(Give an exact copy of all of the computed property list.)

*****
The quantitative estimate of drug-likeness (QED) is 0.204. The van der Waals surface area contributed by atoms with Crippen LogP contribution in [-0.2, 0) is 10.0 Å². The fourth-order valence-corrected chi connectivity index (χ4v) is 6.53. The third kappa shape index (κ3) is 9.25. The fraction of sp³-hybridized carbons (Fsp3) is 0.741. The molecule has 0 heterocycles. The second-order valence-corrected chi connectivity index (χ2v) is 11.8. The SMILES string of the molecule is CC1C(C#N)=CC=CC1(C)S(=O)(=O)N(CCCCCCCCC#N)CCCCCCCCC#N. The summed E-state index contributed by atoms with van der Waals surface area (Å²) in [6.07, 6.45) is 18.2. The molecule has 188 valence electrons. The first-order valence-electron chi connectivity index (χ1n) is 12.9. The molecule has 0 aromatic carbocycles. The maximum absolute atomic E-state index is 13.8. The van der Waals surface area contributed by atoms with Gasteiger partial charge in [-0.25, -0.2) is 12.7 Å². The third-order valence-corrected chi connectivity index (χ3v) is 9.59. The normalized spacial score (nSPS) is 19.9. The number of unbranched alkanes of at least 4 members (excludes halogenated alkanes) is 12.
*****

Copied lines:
The quantitative estimate of drug-likeness (QED) is 0.204. The van der Waals surface area contributed by atoms with Crippen LogP contribution in [-0.2, 0) is 10.0 Å². The fourth-order valence-corrected chi connectivity index (χ4v) is 6.53. The third kappa shape index (κ3) is 9.25. The fraction of sp³-hybridized carbons (Fsp3) is 0.741. The molecule has 0 heterocycles. The second-order valence-corrected chi connectivity index (χ2v) is 11.8. The SMILES string of the molecule is CC1C(C#N)=CC=CC1(C)S(=O)(=O)N(CCCCCCCCC#N)CCCCCCCCC#N. The summed E-state index contributed by atoms with van der Waals surface area (Å²) in [6.07, 6.45) is 18.2. The molecule has 188 valence electrons. The first-order valence-electron chi connectivity index (χ1n) is 12.9. The molecule has 0 aromatic carbocycles. The maximum absolute atomic E-state index is 13.8. The van der Waals surface area contributed by atoms with Gasteiger partial charge in [-0.25, -0.2) is 12.7 Å². The third-order valence-corrected chi connectivity index (χ3v) is 9.59. The normalized spacial score (nSPS) is 19.9. The number of unbranched alkanes of at least 4 members (excludes halogenated alkanes) is 12.